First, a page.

Twins Ike and Iris Carter are very different. Ike is a huge history buff, and Iris is a select athlete. Both get along with their parents; ex-Army dad works in security at the children's Montessor school, K Street Academy, and their mother is in charge of the small Americana museum. The family, who lives in Foggy Bottom, often does training runs on the Rock Creek Trail at 5 a.m. to the Lincoln Memorial and are very supportive of the mother's work. When she has a new installation, Fashion of the Founders, Ike and Iris both help out, circulating hors d'oeuvres while the father tries to cover security. When checking out the miniature display, Iris sees a girl acting suspiciously, and when she breaks the glass and steals a miniature of George Washington. Hoping to be able to catch the girl, the twins take after her, but are unable to catch her due to a man in spandex who slams into them. The miniature is not worth much, so Ike suspects that the thief is trying to amass a collection. They consult with Ruby, who works at the National Archives Research Center where their mother has taken a part time job. They get some good information, and when they suspect that another theft will occur, they go with their mother on a trip she takes to Philadelphia to try to shore up the poor reputation of the Americana. They again run into the girl, who manages to steal a ring that had belonged to Alexander Hamilton. Since they are present at a second robbery, they are questioned by the FBI. It looks bad, and they retain Stu, a lawyer who operates out of a deli. He tells them not to answer questions without him. When Ike and Iris find out that a French book is going to be viewed in Boston, they think it is the net item that will be stolen. They try to stop this heist, are unable to, and are now in BIG trouble. Their names are all over the news, and their mother is fired. Not only has Ike worked out that there is a French connection to American history, and determined what items are likely to be targets, but he has even figured out the most likely culprit. It's not someone who wants to steal things, although she is quite good at it, and there seems to be an evil organization involving Cincinnatus behind the plot. Will Ike and Iris be able to catch the thief, retrieve the items, and somehow manage to save the Americana museum so their mother can keep her job?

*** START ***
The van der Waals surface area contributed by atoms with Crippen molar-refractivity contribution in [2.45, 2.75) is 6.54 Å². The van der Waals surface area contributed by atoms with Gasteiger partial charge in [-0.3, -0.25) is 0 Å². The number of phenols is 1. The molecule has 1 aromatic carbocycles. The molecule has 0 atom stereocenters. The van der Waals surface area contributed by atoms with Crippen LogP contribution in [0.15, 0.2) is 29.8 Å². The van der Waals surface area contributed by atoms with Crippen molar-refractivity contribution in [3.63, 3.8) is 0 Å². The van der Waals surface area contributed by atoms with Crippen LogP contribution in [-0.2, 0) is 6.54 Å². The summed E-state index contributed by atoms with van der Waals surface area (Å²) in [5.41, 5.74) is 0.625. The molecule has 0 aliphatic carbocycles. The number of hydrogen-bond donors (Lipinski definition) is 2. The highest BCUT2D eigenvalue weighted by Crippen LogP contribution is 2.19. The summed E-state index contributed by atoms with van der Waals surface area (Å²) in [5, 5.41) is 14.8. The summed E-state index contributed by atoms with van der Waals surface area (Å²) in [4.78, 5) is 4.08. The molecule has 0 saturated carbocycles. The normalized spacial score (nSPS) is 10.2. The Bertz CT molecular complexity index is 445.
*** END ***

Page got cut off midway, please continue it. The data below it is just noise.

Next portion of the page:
I'm a big fan of a good art heist, like Salane's Lawless, Wells' Eddie Red, McLean's  Catch Us if You Can (Jewel Society#1), Ponti's Framed! A T.O.A.S.T. Mystery,or Carter's Heist Society, and this does have a decided National Treasure feel to it that even Ike and Iris acknowledge. There haven't been as many new spy and heist books as I need lately, so it was great to see this one. 

It's also very clear that Landis knows his history. He's a social studies teacher who clearly has a good sense of humor and knows how to engage kids. He's also invented an interesting small museum, the Americana, which the Carter family is quite attached to. There is a lot of Revolutionary War history conveyed through the artifacts, and even more about the various repositories of artifacts that was fascinating. Ruby is a fabulous character, and so knowledgeable that I was pretty sure at several points that SHE might be the thief. (Is she? I won't tell.)

There's plenty of action and adventure, and the Carter's training with their ex-military father comes in handy. One of the things that I enjoyed the most was the fact that they got in trouble with the FBI and got a lot of negative press. I've read a lot of stories where children are in the wrong place at the wrong time, but any repercussions always seem to magically go away. The fact that Ike and Iris had to prove that they weren't the thieves tickled me and also moved the plot along quickly. 

I wasn't as big a fan of the kids' personalities and attitudes, but that might be because I have to deal with similar sassiness from middle school students every day. Ike's mother knows that he has a tendency to talk down to people and to be rather brusque, and even punishes him for it. I'm hoping that as the series continues and the twins identify and fight against Cincinnatus that they both grow as characters.